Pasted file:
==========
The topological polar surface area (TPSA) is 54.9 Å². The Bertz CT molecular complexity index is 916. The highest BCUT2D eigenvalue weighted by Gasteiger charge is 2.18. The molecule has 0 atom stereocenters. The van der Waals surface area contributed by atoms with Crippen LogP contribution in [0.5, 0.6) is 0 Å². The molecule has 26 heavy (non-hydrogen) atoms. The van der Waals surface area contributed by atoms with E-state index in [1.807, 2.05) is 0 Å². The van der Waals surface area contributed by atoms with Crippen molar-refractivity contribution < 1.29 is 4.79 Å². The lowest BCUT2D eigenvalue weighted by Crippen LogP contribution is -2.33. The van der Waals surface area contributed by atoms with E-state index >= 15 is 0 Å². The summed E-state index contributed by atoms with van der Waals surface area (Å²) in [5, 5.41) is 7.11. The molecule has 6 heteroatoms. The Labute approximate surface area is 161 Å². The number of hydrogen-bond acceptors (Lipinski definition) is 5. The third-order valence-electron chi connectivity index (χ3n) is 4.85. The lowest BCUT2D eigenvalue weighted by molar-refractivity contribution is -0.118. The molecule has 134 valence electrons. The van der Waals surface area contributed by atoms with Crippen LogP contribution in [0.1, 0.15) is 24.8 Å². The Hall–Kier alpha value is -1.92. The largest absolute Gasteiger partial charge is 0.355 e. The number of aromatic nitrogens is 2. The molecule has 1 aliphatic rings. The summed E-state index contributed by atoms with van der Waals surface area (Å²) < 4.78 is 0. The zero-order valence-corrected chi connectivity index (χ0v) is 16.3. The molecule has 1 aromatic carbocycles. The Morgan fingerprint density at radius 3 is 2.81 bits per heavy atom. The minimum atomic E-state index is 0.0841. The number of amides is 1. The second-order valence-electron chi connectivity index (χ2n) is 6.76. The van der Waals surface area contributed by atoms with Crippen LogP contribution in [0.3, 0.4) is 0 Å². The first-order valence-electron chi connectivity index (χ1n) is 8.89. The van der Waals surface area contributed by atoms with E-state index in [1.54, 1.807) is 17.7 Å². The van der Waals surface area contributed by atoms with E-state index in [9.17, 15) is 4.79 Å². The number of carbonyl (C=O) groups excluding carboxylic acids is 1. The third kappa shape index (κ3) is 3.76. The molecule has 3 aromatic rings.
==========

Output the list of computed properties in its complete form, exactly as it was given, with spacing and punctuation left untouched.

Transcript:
The topological polar surface area (TPSA) is 54.9 Å². The Bertz CT molecular complexity index is 916. The highest BCUT2D eigenvalue weighted by Gasteiger charge is 2.18. The molecule has 0 atom stereocenters. The van der Waals surface area contributed by atoms with Crippen LogP contribution in [0.5, 0.6) is 0 Å². The molecule has 26 heavy (non-hydrogen) atoms. The van der Waals surface area contributed by atoms with E-state index in [1.807, 2.05) is 0 Å². The van der Waals surface area contributed by atoms with Crippen molar-refractivity contribution < 1.29 is 4.79 Å². The lowest BCUT2D eigenvalue weighted by Crippen LogP contribution is -2.33. The van der Waals surface area contributed by atoms with E-state index >= 15 is 0 Å². The summed E-state index contributed by atoms with van der Waals surface area (Å²) in [5, 5.41) is 7.11. The molecule has 6 heteroatoms. The Labute approximate surface area is 161 Å². The number of hydrogen-bond acceptors (Lipinski definition) is 5. The third-order valence-electron chi connectivity index (χ3n) is 4.85. The lowest BCUT2D eigenvalue weighted by molar-refractivity contribution is -0.118. The molecule has 134 valence electrons. The van der Waals surface area contributed by atoms with Crippen LogP contribution in [0.1, 0.15) is 24.8 Å². The Hall–Kier alpha value is -1.92. The largest absolute Gasteiger partial charge is 0.355 e. The number of aromatic nitrogens is 2. The molecule has 1 aliphatic rings. The summed E-state index contributed by atoms with van der Waals surface area (Å²) < 4.78 is 0. The zero-order valence-corrected chi connectivity index (χ0v) is 16.3. The molecule has 1 aromatic carbocycles. The Morgan fingerprint density at radius 3 is 2.81 bits per heavy atom. The minimum atomic E-state index is 0.0841. The number of amides is 1. The second-order valence-electron chi connectivity index (χ2n) is 6.76. The van der Waals surface area contributed by atoms with Crippen LogP contribution in [0.3, 0.4) is 0 Å². The first-order valence-electron chi connectivity index (χ1n) is 8.89. The van der Waals surface area contributed by atoms with E-state index in [1.54, 1.807) is 17.7 Å². The van der Waals surface area contributed by atoms with E-state index in [9.17, 15) is 4.79 Å². The number of carbonyl (C=O) groups excluding carboxylic acids is 1. The third kappa shape index (κ3) is 3.76. The molecule has 3 aromatic rings.